DREAMS WITH SHARP TEETH
2007, 95 min, USA, Dir: Erik Nelson

Harlan Ellison's recent passing has left a huge, never-to-be-filled vacancy among his fans, disciples and anyone who cares about writing and freedom of expression. Like his peers Ray Bradbury and Kurt Vonnegut, Ellison’s output was originally shunted into the literary ghetto of sci-fi, but Ellison and his work came to define its own genre, which will remain as unique as its creator. Twenty-five years in the making, the recently remastered DREAMS WITH SHARP TEETH is a literary documentary that captures Harlan Ellison, his magnetic personality and his indelible work, along with appearances from Robin Williams and author Neil Gaiman. Directed by the producer of GRIZZLY MAN and A GRAY STATE, Erik Nelson, it features an original score composed and performed by Richard Thompson.


ALADDIN
1992, Walt Disney Pictures, 90 min, USA, Dir: Ron Clements, John Musker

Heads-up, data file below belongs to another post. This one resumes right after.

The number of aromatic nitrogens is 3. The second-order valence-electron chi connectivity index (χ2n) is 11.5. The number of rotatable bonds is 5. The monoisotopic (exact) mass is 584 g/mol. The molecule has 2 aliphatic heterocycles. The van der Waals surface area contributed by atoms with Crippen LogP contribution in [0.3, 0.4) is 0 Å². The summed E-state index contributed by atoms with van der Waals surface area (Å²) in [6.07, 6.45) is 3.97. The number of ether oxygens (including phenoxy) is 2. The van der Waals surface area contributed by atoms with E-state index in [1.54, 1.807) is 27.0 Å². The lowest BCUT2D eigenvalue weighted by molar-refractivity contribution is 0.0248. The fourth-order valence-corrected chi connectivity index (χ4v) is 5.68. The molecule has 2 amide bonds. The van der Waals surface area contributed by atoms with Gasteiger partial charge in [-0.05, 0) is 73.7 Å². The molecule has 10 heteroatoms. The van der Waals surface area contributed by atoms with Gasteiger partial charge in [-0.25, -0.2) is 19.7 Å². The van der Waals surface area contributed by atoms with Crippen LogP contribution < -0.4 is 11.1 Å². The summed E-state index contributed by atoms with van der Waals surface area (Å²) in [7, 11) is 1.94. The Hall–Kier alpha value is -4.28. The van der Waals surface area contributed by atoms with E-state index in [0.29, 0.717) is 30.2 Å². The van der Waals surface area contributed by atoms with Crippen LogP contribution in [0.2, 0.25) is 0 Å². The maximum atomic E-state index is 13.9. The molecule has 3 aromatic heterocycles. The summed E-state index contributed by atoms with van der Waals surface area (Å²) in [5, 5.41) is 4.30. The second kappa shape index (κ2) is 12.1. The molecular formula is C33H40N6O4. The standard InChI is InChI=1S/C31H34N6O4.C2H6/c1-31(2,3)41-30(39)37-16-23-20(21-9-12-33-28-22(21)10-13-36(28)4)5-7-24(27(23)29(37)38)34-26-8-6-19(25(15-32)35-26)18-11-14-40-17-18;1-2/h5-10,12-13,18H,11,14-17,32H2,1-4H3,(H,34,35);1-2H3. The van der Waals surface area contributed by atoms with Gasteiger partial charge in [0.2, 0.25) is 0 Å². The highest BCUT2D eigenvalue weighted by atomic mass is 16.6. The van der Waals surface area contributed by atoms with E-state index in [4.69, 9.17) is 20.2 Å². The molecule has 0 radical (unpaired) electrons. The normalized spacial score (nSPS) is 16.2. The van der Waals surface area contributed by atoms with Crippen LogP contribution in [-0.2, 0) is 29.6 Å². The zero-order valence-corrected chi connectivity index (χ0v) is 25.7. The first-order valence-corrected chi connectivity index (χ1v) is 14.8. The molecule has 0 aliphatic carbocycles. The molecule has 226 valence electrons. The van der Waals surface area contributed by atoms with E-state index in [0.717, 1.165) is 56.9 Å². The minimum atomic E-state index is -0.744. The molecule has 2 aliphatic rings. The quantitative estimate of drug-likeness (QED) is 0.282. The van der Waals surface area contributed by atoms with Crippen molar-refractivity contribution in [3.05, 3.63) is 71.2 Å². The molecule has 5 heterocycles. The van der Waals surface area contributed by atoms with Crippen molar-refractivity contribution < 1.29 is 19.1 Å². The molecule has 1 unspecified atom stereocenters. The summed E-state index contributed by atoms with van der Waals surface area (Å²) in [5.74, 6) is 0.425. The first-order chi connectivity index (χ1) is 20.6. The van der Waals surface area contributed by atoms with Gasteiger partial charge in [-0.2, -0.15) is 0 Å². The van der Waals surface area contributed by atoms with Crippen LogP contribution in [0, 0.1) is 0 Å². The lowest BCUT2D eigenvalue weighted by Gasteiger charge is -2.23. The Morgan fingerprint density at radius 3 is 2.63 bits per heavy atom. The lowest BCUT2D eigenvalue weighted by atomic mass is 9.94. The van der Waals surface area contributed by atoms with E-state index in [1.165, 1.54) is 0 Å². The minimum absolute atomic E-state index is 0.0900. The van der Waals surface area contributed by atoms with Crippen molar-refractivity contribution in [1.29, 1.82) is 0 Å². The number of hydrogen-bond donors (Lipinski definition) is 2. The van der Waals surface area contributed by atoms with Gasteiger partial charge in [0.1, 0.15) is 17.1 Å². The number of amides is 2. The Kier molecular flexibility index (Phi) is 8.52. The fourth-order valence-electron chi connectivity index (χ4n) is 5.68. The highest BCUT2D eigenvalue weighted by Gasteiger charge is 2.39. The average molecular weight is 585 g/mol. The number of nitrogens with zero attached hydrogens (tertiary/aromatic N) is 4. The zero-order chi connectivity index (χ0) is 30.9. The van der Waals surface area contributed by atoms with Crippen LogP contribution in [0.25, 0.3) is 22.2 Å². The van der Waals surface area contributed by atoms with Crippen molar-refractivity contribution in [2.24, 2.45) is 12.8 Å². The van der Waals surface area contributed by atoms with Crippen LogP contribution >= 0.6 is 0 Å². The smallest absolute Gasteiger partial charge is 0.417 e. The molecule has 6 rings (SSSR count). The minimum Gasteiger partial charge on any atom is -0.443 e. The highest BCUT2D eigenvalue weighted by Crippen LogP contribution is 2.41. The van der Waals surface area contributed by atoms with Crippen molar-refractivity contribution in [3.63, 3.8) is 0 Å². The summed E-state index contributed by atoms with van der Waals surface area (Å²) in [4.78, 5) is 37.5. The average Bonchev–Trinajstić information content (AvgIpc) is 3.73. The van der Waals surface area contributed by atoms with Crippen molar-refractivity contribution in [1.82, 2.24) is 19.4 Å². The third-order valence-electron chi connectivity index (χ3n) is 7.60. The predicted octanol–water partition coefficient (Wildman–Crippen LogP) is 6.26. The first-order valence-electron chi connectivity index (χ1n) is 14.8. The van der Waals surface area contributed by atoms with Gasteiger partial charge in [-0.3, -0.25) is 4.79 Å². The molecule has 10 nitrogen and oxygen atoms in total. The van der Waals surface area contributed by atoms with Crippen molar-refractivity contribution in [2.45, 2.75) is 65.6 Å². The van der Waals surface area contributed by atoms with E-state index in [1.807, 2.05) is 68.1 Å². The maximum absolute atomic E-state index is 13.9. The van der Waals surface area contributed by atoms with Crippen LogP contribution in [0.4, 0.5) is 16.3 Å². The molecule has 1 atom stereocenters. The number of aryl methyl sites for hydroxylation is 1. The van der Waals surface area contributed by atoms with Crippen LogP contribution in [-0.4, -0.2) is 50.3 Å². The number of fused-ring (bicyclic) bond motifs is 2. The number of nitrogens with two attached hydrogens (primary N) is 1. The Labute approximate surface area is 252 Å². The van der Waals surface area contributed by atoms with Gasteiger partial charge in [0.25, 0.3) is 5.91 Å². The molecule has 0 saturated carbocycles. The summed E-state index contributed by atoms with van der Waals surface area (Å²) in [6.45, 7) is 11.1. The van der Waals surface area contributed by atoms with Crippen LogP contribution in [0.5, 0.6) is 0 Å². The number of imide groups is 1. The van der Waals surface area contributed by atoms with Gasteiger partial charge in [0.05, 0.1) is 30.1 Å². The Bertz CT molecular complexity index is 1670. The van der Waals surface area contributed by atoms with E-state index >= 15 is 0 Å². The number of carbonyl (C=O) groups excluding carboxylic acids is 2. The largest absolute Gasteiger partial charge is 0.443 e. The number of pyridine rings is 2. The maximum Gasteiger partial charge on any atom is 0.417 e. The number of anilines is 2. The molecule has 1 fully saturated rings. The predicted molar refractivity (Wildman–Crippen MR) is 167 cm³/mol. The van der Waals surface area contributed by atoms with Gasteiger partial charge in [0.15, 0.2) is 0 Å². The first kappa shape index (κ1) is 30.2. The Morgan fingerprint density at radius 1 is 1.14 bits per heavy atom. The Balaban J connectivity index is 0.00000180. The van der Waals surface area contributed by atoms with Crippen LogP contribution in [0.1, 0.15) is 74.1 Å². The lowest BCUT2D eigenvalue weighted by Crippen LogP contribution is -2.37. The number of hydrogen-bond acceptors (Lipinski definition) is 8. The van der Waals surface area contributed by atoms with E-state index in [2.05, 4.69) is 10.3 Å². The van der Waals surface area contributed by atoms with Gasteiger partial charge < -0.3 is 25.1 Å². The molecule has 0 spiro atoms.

The Disney renaissance sparked by THE LITTLE MERMAID continued with this dazzling fantasy based on the Arabian Nights folktale. When street urchin Aladdin comes into possession of a magic lamp, he uses its power to woo a princess but runs afoul of the evil Grand Vizier. As the lamp’s wisecracking Genie, Robin Williams is at his stream-of-consciousness best (legendary animator Chuck Jones called this film "the funniest feature ever made” for good reason). Composer Alan Menken’s original score and song (“A Whole New World”) both earned Oscars.


BOULEVARD
2014, Starz Digital Media, 88 min, USA, Dir: Dito Montiel

Robin Williams’ final film offers a haunting look at a man leading a double life. Nolan Mack (Williams) shuffles between his job at a Nashville bank, the house he shares with wife Joy (Kathy Baker) and his father’s nursing home the same way he has for years, until he spots Leo (Roberto Aguire) on the boulevard. Nolan picks the young hustler up not for sex but for conversation, but as their meetings continue his comfortable façade grows increasingly difficult to maintain. With Bob Odenkirk. “[A] tender but unsentimental take on a story that benefits from finesse.” - John DeFore, The Hollywood Reporter.


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